OFA: DON'T TREAD ON MY OBAMACARE: "Organizing for Action is taking a page out of the tea party's playbook, giving out pro-Obamacare stickers fashioned to look like Gadsden Flags." (Aaron Blake, Washington Post)
WHERE ARE THE POSITIVE OBAMACARE STORIES? "'If you want to show something is flawed,' [Andy] Goodman says, 'you just have to point out one flaw.' Against that argument, supporters of the Affordable Care Act would have to make the case that it's perfect — and nothing ever is perfect." (Michael Hiltzik, Los Angeles Times)
ENROLLMENT HURDLE FOR MARRIED INDIVIDUALS WHO FILE TAXES SEPARATELY: A quirk in the ACA currently does not allow individuals who are legally married but file taxes separately--including those who are abused by their spouses, in prison, or soon-to-be divorced--to receive federal subsidies for their coverage. (Amy Goldstein, Washington Post)
UNDOCUMENTED IMMIGRANTS AFRAID TO REGISTER KIDS FOR ACA COVERAGE: "The problem is not a new one for immigrants, who historically have lower rates of participation in government programs, in part because they fear they might flag a relative who is in the country illegally. According to a report from the Cato Institute, about 28% of low-income Americans remain uninsured, compared with 59% of non-citizens, many of whom qualify for Medicaid and other health care programs. It's impossible to know how many parents have steered clear of ACA because of their undocumented status. But 4.5 million U.S. citizens have at least one undocumented parent, and 9 million undocumented immigrants live in mixed-status families, so the number could be high." (Alan Gomez, USA Today)
THE HOUSE HAS VOTED 54 TIMES IN FOUR YEARS ON OBAMACARE: Here's the full list. (Ed O'Keefe, Washington Post)
EVERYTHING YOU WANTED TO KNOW ABOUT THE CONTRACEPTION MANDATE: The Supreme Court on Tuesday will weigh whether for-profit companies with religious objections to providing birth control to female employees can opt out of the ACA's contraception mandate. (Sophie Novack and Clara Ritger, National Journal)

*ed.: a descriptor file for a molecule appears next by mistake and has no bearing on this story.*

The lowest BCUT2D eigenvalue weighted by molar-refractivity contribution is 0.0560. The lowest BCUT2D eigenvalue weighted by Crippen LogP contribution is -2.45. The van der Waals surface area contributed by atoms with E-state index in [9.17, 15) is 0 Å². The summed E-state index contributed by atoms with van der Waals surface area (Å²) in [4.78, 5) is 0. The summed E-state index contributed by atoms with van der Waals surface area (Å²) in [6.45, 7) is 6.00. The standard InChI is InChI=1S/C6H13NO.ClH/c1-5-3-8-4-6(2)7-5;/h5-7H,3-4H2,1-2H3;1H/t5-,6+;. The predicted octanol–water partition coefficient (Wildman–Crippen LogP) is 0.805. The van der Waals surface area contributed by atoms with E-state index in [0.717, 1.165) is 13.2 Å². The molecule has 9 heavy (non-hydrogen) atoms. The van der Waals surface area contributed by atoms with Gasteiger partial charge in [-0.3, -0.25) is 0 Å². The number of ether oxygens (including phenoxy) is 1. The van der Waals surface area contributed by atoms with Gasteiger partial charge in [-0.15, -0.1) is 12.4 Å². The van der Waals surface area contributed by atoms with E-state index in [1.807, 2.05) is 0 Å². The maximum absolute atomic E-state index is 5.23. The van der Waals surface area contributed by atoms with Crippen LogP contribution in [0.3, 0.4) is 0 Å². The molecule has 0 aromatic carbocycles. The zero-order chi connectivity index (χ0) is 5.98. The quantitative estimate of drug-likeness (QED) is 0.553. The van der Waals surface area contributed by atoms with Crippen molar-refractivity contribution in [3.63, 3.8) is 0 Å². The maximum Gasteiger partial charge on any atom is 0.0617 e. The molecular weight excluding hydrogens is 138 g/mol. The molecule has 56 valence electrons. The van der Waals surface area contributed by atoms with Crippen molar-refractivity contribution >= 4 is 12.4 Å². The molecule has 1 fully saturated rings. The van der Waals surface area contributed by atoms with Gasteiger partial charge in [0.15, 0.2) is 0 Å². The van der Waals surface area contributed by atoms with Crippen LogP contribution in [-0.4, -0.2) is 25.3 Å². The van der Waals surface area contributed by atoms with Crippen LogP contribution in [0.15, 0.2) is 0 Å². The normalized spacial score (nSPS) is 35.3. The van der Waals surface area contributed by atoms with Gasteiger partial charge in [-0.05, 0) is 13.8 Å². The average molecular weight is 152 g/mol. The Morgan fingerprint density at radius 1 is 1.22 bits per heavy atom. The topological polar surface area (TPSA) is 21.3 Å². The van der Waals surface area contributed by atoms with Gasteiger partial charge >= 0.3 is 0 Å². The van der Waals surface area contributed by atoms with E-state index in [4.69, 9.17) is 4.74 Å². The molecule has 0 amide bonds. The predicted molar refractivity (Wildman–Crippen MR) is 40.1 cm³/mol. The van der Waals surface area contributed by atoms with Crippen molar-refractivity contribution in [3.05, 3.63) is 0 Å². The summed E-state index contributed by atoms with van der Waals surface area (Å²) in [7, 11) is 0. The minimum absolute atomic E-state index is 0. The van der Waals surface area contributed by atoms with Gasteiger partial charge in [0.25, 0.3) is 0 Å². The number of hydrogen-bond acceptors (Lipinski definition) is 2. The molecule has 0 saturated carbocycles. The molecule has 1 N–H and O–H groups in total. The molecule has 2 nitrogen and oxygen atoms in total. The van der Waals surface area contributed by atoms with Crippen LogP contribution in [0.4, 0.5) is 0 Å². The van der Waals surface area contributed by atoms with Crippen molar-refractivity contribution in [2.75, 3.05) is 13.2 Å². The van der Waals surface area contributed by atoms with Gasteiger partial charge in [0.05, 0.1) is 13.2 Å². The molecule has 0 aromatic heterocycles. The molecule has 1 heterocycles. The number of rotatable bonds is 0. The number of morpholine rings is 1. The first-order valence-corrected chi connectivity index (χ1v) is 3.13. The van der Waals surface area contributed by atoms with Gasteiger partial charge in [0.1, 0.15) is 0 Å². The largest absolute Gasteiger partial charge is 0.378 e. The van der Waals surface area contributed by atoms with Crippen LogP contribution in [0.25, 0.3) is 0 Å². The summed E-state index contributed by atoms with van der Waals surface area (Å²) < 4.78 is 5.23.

THREE WAYS SCOTUS COULD RULE ON THE CONTRACEPTION MANDATE: There are good reasons why each side could lose at the Supreme Court. (Sam Baker, National Journal)
THE LAW THAT COULD SINK BIRTH CONTROL COVERAGE: "To the law's liberal supporters, the kind of protections conservatives would come to claim under RFRA were inconceivable at the time–like the right to refuse services to a same-sex couple, or a for-profit corporation citing religious belief to deny its employees birth control. But in the years following RFRA, it became clear that liberals and conservatives had very different conceptions of what 'religious freedom' meant." (Adam Serwer and Irin Carmon, MSNBC)
INSURANCE CHIEF: ADD 'LOWER TIER' OF ACA COVERAGE: America's Health Insurance Plans President and CEO Karen Ignagni suggests adding a lower level of health plans--between bronze level and catastrophic plans--that offers fewer benefits and lower premiums, to entice healthier consumers and keep them as part of the risk pool. (Julie Rovner, NPR)
CONSUMERS FIND HEALTH PLAN NAMES CONFUSING AND MISLEADING: "A number of insurers sell their plans under names like Select, Preferred, Premier, Exclusive, Enhanced, Essential, Essential Plus, Prime, Ultimate and Deluxe. Multiple offerings from one company may have the same benefits and cover the same share of a consumer's costs, but go by different names." (Robert Pear, New York Times)
WELLPOINT RAISES 2014 PROFIT FORECAST: "Net income this year will be greater than $8.20 a share, the Indianapolis-based company said today in a statement. WellPoint previously predicted earnings of more than $8. Analysts had expected $8.39 a share, the average of estimates compiled by Bloomberg. WellPoint expects 1 million to 1.3 million net new customers this year, an increase helped by the public exchanges set up under the health law." (Caroline Chen, Bloomberg Businessweek)